In our last curation, Hailley Griffis talked about what applicants should look for during the job interview to gauge a company’s remote culture. We now revisit the topic from a company’s perspective: what are the secrets to a strong remote culture?
In his Harvard Business Review article, Nicholas Lovegrove, professor of practice management at Georgetown University and a veteran consultant, remembered his lessons learned from his 30 years spent at McKinsey & Company. While many of us are just settling into remote work, Lovegrove said consulting firms have been doing it for years.
“If you go into a consulting firm office on a typical day, you’ll wonder where all the people are. The answer is — or should be — that they’re with their clients,” wrote Lovegrove.
So how does a company with such a dispersed workforce maintain its collective values? Lovegrove noted three simple characteristics.
1. Build strong social and learning environments
Lovegrove said every McKinsey office holds a “Super Friday” event where it calls in all of its employees into the office once per month. Managing partners of the office would arrange meals and happy hours for the attendees. They would also schedule offsite retreats and celebrate promotions and milestones. Moreover, every office must dedicate a day every year to reiterate the company’s values and beliefs.
2. Focus on teams
At the onset of every project, all of McKinsey’s teams collectively agree on a team charter that outlines how they will schedule meetings, divide up the workload, provide feedback, and make decisions. In many cases, the glue that binds the team together isn’t the company’s well-being, but compassion between teammates. When people form a team, they also create a micro-culture. And it’s this dynamic, intimate culture that aggregates to a whole. Lovegrove pinned this as the true reflection of a company’s cultural success. McKinsey regularly performs pulse checks with their teams to ensure every team has members that share their values.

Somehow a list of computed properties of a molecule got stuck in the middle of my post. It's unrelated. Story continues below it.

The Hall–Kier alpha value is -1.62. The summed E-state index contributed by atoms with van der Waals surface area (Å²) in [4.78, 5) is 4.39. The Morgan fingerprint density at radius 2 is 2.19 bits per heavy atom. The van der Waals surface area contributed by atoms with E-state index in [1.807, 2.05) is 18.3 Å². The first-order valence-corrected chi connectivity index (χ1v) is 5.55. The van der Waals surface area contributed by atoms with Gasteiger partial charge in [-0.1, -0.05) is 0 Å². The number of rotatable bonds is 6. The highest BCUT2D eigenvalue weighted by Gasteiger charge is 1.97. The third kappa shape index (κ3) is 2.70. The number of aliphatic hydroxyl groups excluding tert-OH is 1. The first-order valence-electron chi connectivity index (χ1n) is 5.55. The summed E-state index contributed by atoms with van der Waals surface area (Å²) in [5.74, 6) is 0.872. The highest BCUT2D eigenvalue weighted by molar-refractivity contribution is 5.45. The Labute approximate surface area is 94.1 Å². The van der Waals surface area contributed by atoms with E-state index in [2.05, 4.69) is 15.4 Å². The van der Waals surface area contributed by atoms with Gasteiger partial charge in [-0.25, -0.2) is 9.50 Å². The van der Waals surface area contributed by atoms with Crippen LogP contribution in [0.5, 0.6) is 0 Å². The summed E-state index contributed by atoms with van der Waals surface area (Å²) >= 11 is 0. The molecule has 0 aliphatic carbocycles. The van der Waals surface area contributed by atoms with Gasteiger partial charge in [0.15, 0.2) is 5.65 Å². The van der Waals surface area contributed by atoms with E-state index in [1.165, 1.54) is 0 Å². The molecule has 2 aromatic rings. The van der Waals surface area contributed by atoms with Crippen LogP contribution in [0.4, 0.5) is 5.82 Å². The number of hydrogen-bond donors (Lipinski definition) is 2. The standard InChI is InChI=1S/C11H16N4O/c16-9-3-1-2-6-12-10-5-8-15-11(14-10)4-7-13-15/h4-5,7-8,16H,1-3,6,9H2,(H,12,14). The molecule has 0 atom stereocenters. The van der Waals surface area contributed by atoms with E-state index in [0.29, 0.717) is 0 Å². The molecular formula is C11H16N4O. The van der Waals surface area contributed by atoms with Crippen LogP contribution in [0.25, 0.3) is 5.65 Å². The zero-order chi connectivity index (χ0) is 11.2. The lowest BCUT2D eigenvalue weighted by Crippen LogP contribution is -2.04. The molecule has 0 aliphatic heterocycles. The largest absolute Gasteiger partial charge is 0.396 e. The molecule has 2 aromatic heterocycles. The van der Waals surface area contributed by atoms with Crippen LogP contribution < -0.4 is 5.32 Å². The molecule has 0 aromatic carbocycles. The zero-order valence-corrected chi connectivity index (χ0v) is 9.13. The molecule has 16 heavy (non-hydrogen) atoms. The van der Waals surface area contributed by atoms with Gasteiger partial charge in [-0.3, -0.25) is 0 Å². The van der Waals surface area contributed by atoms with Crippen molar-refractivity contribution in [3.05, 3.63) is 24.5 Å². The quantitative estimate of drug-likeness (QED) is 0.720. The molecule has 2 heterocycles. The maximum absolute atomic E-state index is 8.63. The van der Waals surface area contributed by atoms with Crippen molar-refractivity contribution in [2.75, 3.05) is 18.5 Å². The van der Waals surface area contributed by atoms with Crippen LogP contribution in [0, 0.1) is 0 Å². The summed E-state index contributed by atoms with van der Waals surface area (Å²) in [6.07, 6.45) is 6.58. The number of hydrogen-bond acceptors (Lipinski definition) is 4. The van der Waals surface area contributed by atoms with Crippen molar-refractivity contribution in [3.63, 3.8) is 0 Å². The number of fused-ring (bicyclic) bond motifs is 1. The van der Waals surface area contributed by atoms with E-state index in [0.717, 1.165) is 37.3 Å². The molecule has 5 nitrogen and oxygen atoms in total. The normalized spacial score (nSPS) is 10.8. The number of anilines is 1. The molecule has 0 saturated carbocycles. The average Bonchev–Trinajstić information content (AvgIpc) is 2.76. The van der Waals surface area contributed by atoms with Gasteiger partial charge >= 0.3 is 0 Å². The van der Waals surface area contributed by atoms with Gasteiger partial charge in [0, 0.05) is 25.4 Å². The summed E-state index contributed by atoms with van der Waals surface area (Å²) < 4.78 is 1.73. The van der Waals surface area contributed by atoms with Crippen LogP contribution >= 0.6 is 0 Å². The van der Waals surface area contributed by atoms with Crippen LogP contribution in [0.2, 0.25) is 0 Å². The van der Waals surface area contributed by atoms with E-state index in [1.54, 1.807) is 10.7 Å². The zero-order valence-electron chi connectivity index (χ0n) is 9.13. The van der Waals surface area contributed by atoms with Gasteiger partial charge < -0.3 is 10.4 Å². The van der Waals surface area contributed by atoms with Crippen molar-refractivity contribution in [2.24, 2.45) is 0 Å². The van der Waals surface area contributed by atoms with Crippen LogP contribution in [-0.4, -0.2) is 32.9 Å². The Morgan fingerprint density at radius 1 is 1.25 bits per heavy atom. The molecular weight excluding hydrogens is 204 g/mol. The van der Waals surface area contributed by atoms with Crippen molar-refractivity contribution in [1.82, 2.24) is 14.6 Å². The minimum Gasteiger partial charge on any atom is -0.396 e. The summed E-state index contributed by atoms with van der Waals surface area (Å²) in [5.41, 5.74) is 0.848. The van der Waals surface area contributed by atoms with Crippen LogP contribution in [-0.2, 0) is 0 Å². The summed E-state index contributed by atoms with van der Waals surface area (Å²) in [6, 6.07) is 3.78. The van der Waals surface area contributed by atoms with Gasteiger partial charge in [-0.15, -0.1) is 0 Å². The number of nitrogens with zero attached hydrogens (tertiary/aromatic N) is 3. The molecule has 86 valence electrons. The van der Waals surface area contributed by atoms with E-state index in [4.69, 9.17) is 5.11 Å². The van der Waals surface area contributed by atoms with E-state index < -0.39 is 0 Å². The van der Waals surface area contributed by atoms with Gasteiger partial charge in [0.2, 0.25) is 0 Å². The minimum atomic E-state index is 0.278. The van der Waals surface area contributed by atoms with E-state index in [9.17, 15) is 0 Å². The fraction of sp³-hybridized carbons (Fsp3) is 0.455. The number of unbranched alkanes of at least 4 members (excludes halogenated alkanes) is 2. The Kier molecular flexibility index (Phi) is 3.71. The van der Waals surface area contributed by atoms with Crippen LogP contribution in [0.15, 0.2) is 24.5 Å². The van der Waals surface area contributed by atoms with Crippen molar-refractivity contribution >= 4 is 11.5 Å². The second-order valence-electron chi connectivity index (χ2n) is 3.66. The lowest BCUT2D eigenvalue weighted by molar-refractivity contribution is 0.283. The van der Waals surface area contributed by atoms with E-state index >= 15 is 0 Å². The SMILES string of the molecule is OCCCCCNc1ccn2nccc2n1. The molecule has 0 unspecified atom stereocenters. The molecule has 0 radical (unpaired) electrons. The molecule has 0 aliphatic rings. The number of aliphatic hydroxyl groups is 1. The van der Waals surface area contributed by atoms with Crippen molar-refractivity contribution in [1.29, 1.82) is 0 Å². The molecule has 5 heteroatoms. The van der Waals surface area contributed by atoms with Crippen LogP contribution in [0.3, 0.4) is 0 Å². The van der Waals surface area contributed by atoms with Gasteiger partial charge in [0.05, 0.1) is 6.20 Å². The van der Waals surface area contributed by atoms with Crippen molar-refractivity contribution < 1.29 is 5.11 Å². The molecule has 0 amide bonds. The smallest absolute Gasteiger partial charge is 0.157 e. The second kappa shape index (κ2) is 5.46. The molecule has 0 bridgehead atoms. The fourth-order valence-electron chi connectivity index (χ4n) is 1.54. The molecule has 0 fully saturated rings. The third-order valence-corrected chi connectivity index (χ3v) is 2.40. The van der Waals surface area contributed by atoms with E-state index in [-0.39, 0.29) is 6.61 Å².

3. Refine the cultural core
Cultures are founded upon people, and people are constantly changing. Thus, a company’s culture is never static. It can change due to a crisis, or evolve under good management. For the former situation, McKinsey has “leaned into” the crisis by “committing itself to a more conscious social purpose.” Many other companies need to adapt their leadership style and “lean into” the inevitable transition to remote work. But if McKinsey & Company is any indication, the transition shouldn’t be a daunting one: it does work.
Click the button below for the original story. It provides a fascinating peek into the internal workings of one of the world’s top consulting firms.